Separated from the highlands by a chain of volcanoes, the flatlands that run down to the Pacific are universally known as La Costa. It's a sultry region – hot and wet or hot and dry, depending on the time of year – with rich volcanic soil good for growing coffee, palm-oil seeds and sugarcane.
The culture is overwhelmingly ladino (mixed indigenous and European heritage), and even the biggest towns are humble affairs, with low-rise houses and the occasional palm-thatched roof.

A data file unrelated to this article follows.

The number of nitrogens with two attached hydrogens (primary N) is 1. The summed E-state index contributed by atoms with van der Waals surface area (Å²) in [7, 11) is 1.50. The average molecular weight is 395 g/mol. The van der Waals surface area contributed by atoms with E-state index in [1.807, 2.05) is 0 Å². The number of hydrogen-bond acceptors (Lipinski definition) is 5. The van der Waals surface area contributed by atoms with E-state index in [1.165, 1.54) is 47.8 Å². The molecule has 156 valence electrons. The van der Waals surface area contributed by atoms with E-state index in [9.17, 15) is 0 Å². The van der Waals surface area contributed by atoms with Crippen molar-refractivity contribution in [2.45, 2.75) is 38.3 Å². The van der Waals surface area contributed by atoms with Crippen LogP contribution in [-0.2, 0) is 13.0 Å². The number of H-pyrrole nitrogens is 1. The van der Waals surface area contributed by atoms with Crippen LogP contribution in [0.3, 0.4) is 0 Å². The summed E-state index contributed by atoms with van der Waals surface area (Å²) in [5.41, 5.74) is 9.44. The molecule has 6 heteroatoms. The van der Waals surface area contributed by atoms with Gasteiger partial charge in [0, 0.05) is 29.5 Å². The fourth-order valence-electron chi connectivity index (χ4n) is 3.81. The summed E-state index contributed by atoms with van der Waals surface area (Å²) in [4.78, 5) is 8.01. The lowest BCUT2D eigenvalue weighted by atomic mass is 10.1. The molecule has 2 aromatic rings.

Archaeologically, the big draws here are Takalik Abaj and the sculptures left by pre-Olmec civilizations around Santa Lucía Cotzumalguapa.
Guatemalan beach tourism has always been rather underdeveloped, but modest El Paredón is growing in popularity as a surf and backpacker destination, while a larger scene in Monterrico is helped along by a nature reserve protecting mangroves and their inhabitants.